Debt-Ceiling Talks Press On

In less than four weeks, the U.S. government could go into default on some of its debts. President Obama has been spending a lot of time talking to lawmakers. On Thursday, he gathered Congress's top brass in a White House conference room to lay the groundwork for what he hopes will be a final deal, which would get the federal budget under control, and raise the debt limit before that default-deadline.

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RENEE MONTAGNE, host:

This is MORNING EDITION, from NPR News. I'm Renee Montagne.

STEVE INSKEEP, host:

And I'm Steve Inskeep.

People were frank. That was one of the stock phrases used as President Obama met with congressional leaders about raising the national debt ceiling.

MONTAGNE: Frank discussion is often a diplomatic euphemism for sharp disagreements. The nation could be close to defaulting on some of its obligations unless lawmakers find an agreement.

INSKEEP: And the resulting budget deal, if it comes, could affect almost every part of the government.

NPR's Andrea Seabrook reports on some of the ways people are straining to describe this story.

ANDREA SEABROOK: This is it. The endgame. Crunch time. Do or die. Whatever you call it, the pressure is palpable. The stakes seem sky-high.

So President Obama gathered the heavyweights at the White House yesterday: House Speaker John Boehner and his number two Republican Eric Cantor, House Democratic Leader Nancy Pelosi and her number two, Steny Hoyer - from the Senate, Democratic leader Harry Reid and Whip Dick Durbin, plus Republican leader Mitch McConnell and Whip Jon Kyl. They - plus the president and vice president - comprise America's top 10 politicians. They sat around one table for an hour and a half.

President BARACK OBAMA: People were frank. We discussed the various options available to us. Everybody reconfirmed the importance of completing our work and raising the debt limit ceiling so that the full faith and credit of the United States of America is not impaired.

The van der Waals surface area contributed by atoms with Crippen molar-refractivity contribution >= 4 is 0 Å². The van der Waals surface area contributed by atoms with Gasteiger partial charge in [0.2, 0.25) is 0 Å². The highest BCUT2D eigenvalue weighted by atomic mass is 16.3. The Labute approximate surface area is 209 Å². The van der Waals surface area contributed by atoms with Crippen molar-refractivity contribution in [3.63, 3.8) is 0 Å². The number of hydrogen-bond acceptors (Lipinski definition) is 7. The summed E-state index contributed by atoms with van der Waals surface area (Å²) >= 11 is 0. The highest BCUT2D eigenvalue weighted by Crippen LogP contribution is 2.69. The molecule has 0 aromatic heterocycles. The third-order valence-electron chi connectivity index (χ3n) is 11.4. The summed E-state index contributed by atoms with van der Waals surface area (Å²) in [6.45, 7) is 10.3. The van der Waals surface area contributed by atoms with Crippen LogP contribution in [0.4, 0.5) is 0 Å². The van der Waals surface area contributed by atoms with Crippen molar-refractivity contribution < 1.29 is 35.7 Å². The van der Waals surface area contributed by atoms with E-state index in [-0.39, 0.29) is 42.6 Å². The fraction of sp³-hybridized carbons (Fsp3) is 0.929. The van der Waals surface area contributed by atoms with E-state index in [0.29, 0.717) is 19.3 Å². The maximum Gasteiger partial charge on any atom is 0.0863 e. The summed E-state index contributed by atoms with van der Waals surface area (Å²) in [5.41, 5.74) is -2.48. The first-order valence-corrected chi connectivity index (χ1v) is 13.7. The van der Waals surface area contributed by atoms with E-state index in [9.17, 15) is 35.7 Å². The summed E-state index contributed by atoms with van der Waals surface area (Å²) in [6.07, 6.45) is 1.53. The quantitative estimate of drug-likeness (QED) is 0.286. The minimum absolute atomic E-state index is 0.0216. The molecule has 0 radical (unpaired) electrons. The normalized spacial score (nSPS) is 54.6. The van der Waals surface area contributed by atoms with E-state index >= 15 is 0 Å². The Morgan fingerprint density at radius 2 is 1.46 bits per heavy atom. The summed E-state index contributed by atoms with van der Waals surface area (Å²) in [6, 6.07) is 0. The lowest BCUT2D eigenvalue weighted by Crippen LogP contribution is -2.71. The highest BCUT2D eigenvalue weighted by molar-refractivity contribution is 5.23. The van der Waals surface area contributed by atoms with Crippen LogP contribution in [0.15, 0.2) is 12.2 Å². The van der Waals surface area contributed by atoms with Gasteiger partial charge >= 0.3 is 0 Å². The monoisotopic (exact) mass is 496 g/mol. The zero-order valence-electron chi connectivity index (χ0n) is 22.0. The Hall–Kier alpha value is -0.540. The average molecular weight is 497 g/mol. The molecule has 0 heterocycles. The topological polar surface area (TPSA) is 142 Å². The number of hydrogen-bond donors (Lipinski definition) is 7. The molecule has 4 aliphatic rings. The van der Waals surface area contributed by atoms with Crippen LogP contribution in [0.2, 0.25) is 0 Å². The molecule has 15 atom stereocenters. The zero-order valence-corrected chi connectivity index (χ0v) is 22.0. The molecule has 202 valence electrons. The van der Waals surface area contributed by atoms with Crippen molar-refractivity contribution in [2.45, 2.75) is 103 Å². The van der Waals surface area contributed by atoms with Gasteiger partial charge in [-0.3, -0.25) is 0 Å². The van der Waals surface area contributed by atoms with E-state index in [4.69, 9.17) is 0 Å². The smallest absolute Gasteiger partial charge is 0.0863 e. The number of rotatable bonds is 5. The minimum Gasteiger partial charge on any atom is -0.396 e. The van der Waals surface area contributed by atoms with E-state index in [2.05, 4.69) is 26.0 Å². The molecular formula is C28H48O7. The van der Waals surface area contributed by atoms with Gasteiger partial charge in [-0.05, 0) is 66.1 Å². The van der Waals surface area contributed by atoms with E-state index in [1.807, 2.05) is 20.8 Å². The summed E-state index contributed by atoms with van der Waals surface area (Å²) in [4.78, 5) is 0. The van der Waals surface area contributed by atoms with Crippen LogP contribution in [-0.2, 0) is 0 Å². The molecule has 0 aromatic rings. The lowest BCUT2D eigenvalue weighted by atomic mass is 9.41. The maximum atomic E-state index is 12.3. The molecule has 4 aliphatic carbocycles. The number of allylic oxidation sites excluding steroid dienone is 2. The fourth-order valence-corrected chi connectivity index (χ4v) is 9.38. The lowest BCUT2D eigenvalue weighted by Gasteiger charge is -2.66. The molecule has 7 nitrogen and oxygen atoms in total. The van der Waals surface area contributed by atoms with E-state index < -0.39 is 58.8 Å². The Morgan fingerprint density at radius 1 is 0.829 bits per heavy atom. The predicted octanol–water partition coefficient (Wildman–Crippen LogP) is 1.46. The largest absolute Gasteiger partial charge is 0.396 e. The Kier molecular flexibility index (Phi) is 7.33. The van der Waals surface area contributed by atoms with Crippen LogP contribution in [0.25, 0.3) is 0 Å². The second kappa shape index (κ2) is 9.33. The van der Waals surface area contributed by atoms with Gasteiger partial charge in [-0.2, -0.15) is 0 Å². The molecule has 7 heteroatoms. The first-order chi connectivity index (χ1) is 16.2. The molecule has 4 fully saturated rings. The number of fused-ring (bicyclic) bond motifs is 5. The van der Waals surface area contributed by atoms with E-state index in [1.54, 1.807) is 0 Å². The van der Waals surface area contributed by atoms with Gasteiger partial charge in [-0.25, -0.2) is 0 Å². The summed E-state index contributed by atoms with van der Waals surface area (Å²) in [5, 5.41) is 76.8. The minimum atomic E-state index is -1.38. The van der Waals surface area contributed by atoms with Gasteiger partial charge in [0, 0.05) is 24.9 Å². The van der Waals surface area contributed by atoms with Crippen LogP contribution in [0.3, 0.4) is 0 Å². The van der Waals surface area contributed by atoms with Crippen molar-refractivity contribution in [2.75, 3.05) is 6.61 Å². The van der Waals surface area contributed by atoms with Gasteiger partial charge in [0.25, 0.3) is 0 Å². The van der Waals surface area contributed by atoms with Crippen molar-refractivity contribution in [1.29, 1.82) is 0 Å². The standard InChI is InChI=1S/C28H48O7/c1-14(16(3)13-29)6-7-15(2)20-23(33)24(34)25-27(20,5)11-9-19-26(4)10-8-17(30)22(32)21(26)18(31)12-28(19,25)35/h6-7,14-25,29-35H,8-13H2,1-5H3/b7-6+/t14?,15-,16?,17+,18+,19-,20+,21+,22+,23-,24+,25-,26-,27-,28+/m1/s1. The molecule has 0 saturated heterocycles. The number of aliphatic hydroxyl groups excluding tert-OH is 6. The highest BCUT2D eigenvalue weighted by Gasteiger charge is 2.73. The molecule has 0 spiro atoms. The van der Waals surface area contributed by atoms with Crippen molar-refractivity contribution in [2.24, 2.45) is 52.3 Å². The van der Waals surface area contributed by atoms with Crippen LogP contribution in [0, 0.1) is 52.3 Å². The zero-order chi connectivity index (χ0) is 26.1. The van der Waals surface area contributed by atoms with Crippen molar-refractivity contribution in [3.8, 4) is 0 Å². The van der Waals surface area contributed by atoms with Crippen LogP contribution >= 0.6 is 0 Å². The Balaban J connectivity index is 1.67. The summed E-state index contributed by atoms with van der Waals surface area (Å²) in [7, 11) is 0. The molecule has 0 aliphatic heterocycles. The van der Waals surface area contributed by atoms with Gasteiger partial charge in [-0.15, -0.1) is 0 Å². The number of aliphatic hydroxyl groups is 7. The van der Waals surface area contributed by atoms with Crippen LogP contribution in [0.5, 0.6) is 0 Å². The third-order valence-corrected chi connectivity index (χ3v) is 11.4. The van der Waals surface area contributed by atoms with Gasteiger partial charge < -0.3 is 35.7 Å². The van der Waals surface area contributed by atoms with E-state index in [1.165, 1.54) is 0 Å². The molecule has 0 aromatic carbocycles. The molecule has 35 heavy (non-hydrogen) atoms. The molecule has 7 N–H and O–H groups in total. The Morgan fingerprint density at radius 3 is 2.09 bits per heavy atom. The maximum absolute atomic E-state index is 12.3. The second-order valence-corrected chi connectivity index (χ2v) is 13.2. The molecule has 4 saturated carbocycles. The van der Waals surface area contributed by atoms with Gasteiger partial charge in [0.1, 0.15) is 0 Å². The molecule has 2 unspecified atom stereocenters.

SEABROOK: President Obama came to the press room immediately after most of the other players left the White House. None of them stopped at the driveway microphones to drop platitudes or left-handed compliments, as often happens. The president said the meeting was constructive, and explained what comes next. He said top staff from the Capitol and the White House will work now and through the weekend. The leaders will reconvene on Sunday.

Pres. OBAMA: With the expectation that, at that point, the parties will at least know where each other's bottom lines are and will hopefully be in a position to then start engaging in the hard bargaining that's necessary to get a deal done.

SEABROOK: Hard bargaining it will be. Republicans continue to stand by their ultimatum for a deal.

Representative JOHN BOEHNER (Republican, Ohio; Speaker of the House): Everything's on the table, except raising taxes on the American people.

SEABROOK: House Speaker John Boehner said his party won't budge on taxes. And top Democrats, like House Minority Leader Nancy Pelosi, seem equally immovable on entitlement programs.

Representative NANCY PELOSI (Democrat, California; House Minority Leader): We do not support cuts in benefits for Social Security and Medicare.

SEABROOK: Those programs will not be a piggy bank, she said, for giving tax cuts to the wealthiest people in the country. Now, here's the thing about those particular stipulations from the two sides: If negotiators are really going to go for the biggest deal they can get, what Mr. Obama calls the Grand Bargain, they're looking at some $4 trillion in savings over the coming 10 to 12 years. And to do that, shrink the budget that much, they've got to tackle almost everything in it, say most economists and analysts. That means the two parties' positions actually work against each other.

If they take tax increases out of the equation, they're more likely to have to cut Medicare, Medicaid and Social Security. If they take cuts to those programs out of the equation, they're more likely to have to raise taxes. That's why so many economists and businesspeople are calling on both sides to drop their ultimatums.

And one more thing: Even if they were to drop them, it's no sure thing that each party's rank-and-file will be okay with that. President Obama's hope is that Congress will recognize the need to share the pain all around. But it seems just as likely that most lawmakers could look at that deal and run screaming in the other direction.

Andrea Seabrook, NPR News, Washington.

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